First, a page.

Now we're trapped. The advertising on the program is as objectionable as anybody's. The whole setup is as fraudulently commercial as can be imagined. And yet there is the Cantino kid from a Fresno butcher shop, knocking them over each week with an instrument we never cared for anyway. We keep asking ourselves why we should care one way of the other. But it seems that we do.

So we put this in here in hopes of trapping others. "You, too, can be an addict! Radio is one of the simplest, most effective drugs ever devised! Fifty-one percent of all practicing psychiatrists say: (New voice, heavy and impressive) 'In my long experience I have never found a more effective narcotic than modern American radio'"

* * *

Winter Scene

Setting: Warm house. Outside the sunshine is brilliant on the deep snow. Inside children run gaily back and forth making sound like herd of buffalo. Also heard -- feeble clicking of typewriter.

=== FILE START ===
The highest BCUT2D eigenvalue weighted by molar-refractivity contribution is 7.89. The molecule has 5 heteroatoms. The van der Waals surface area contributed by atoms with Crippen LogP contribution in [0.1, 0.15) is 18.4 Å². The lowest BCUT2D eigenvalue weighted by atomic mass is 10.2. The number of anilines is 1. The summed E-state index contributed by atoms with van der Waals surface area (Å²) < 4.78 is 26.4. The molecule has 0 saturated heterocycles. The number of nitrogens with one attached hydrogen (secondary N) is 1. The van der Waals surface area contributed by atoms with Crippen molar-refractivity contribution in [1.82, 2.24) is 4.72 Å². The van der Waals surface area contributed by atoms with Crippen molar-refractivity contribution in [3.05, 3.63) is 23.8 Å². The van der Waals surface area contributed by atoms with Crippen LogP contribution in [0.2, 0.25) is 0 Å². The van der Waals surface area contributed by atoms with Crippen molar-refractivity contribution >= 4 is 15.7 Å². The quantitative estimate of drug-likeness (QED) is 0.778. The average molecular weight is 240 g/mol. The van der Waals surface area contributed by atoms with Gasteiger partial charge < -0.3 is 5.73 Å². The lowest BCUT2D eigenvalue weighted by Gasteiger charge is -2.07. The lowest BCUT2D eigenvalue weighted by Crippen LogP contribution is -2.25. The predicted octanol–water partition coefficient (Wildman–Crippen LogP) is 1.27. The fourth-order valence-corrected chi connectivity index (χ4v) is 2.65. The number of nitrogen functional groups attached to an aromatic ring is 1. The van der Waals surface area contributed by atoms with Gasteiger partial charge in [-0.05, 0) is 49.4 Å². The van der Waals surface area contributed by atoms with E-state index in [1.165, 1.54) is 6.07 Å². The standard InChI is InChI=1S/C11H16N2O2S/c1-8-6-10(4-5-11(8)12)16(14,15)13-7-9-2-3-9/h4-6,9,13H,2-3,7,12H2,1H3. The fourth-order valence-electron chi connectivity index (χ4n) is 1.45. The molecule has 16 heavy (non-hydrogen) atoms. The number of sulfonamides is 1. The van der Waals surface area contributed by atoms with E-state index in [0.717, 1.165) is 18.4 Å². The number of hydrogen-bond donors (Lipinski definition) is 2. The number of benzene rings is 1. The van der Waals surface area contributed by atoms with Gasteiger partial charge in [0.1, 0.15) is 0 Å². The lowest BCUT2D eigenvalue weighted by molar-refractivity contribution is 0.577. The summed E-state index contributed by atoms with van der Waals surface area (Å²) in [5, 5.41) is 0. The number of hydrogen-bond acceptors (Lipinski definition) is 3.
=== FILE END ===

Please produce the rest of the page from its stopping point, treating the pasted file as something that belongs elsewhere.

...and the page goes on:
Male Voice: (Plaintively) Why don't those kids play outside?

Female Voice: (Forced cheerfulness) It's a lovely day, children. Why don't you play outside for a while?

Little Voices: (Yammering) Nah! We like it in here. We dowanna go out!

Male Voice: Don't ask 'em. Tell 'em!

Female Voice: Get your things, children. You're going out.

(Sound of bitter complaint and grumbling, then numerous grunting noises as feet are poked into leggings, overshoes are stomped on.)

Little Voices: Where's my other mitten? I can't find my hat. I can't get this zipper undone. Who took my other ski-pole? You seen my overshoes?

Female Voice: Look on the radiator in the hall. Have you looked in the front hall closet? How about the cellar stairs?

(Period of silence while noise of tramping buffalo fills the house and typewriter makes two small clicking noise.)